2 Superintendent of Schools Michael E. Hickey didn't know when he introduced a $200.8 million school budget proposal 12 months ago just how bad things were going to get.
The budget slicing that followed included cutting:
* Pay raises for all school employees, including the 6 percent salary increase and 2 percent longevity pay called for in the teachers'contract.
* $3 million for textbooks, supplies and materials.
* Twelve jobs from the 38-position teacher pool that allows school officials to hire additional teachers to divide large classes and staffsuch low-enrollment courses as advanced calculus.
* Custodial overtime pay, which forced community groups that use schools on weekendsto foot the bill.
* Money for gifted and talented student orchestras, which meant parents had to make up the cost if the orchestras were to continue.
The school board took $12.4 million off Hickey's budget proposal at the request of County Executive Charles I. Ecker, who then cut the additional $8.9 million that would have been requiredto cover raises and longevity pay for county teachers.
Teachers reacted angrily. They staged a rally outside county government offices, conducted a one-week "work to rule" in April, then carried the protest into this school year with a refusal to perform unpaid services.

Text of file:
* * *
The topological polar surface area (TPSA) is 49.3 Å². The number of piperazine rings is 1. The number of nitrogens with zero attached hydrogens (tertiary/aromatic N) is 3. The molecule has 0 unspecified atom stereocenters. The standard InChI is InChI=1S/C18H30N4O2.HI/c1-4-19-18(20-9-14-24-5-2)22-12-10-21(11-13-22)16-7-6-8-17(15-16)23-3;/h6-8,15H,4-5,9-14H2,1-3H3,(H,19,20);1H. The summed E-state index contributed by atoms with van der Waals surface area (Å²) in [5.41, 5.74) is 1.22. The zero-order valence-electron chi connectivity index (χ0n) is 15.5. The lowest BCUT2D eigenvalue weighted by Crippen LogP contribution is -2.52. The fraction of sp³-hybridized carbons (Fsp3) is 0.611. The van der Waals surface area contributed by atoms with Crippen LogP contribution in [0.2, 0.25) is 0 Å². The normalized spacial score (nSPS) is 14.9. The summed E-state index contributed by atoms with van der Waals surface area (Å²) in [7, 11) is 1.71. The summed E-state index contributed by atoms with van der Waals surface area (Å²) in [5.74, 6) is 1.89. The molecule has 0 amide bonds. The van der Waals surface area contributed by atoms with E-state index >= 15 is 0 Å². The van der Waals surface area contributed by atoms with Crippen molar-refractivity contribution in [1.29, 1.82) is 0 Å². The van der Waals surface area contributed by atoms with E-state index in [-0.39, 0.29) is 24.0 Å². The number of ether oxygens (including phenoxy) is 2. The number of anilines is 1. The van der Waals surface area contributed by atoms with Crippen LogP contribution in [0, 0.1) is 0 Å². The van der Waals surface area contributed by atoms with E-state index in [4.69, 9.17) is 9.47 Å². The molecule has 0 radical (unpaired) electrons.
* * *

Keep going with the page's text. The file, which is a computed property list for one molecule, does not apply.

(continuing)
The most recent budget cuts in October left the school board with $176.6 million to spend during this school year, $11.8 million less than in 1990-1991, with a student population that has grown by 1,500.
Hickey has managed to avoid layoffs or furloughs, but teacher vacancies are being filled by substitutes rather than by more expensive full-time teachers and central administration vacancies are generally being left unfilled.
The board cut the travel budget, eliminated extra-duty pay for teachers to attend workshops and turned down the thermostats in classrooms across the county.